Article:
These conversations with my daughter have made me reflect on why I enjoy being a teacher: I like talking math with kids.

[Math Task] – What’s Your Blood Type?

Some upperclassmen were discussing blood types in our study hall the other day, and they asked me to search for what types of blood were compatible as well as what the most common blood type is in the United States. What we found was quite interesting, and as I was perusing the information, I kept thinking that the information would make for a nice math task. Here is some information that I found:

Screen Shot 2014-02-25 at 1.42.33 PM

Screen Shot 2014-02-25 at 1.42.49 PM

I think on their own, these could spark some interesting questions from students that could then be spun into engaging math tasks. There was also some other information that I can see as more challenging extensions:

Screen Shot 2014-02-25 at 1.43.38 PM

Screen Shot 2014-02-25 at 1.43.57 PM

My question to our MTBoS community is “What would you do with these? What sort of tasks could you build around this information? Would it be engaging to students?” I Look forward to discussing ideas in the comments.

[All images and information courtesy of Scott & White Healthcare.]

Algebra. It’s Everywhere. So Get Rid of Algebra Class.

Algebra. It’s everywhere. So let’s get rid of algebra classs.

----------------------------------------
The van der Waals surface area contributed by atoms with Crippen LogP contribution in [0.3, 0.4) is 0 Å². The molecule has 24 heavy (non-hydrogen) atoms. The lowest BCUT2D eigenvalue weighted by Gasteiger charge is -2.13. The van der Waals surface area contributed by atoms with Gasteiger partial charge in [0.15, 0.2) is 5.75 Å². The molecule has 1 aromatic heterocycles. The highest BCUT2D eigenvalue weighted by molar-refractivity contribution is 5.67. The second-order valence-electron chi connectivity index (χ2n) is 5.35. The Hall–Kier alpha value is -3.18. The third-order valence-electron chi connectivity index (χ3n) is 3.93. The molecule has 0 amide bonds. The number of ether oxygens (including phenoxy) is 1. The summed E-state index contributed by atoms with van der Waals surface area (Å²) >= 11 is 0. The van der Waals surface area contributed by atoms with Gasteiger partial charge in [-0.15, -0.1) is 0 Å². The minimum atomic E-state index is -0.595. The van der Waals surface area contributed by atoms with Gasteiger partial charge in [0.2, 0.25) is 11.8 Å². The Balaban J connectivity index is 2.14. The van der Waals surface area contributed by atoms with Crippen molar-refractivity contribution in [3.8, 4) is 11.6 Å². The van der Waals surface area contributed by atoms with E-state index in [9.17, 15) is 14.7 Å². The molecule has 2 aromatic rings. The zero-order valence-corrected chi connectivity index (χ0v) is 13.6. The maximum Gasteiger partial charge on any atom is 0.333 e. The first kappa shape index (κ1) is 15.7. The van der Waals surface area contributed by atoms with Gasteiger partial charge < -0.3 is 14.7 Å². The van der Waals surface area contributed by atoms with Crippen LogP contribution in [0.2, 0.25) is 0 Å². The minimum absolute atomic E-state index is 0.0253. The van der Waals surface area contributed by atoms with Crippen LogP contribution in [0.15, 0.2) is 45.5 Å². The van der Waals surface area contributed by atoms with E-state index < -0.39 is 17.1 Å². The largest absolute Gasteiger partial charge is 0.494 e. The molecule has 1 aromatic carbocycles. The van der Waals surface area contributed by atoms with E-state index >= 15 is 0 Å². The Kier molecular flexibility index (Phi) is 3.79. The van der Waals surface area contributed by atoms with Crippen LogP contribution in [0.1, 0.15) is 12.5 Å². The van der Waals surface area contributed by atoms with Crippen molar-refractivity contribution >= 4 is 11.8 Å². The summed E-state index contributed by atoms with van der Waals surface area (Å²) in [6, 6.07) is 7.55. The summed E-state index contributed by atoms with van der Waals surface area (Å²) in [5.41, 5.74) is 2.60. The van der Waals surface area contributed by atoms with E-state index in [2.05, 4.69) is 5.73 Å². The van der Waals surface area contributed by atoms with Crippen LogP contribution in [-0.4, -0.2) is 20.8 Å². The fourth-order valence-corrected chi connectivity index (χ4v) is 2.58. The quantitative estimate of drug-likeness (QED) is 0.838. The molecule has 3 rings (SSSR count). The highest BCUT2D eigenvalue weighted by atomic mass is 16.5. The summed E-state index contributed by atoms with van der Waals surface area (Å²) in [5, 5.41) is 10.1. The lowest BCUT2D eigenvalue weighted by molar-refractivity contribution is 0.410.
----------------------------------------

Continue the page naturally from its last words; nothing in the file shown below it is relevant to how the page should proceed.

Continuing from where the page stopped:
Pennsylvania (where I teach) has made it the capstone math requirement for graduation. I’m going to argue that algebra shouldn’t even be its own course, but rather a set of tools to learn in conjunction with other courses (I’m looking squarely at you geometry). We try to shoehorn algebra practice into other courses already, so why shouldn’t they become a little more integrated and create a need for algebra? Below is exhibit number 1. Feel free to argue at will.


Billions and Billions

I got some math teaching inspiration the other day when I was sitting at a traffic light staring at the ubiquitous McDonald’s sign, the one that reads “Billions and Billions Served,” one like this:

This sign made me wonder, “Just how many are billions and billions? Over one billion? Over two billion? When would it be appropriate to use billions and billions?” It was a fun internal debate, and I wondered whether students would find this perplexing as well. It seems like it could lead to an interesting conversation involving large numbers, orders of magnitude, etc. What could you do with this? I’d love to hear your ideas.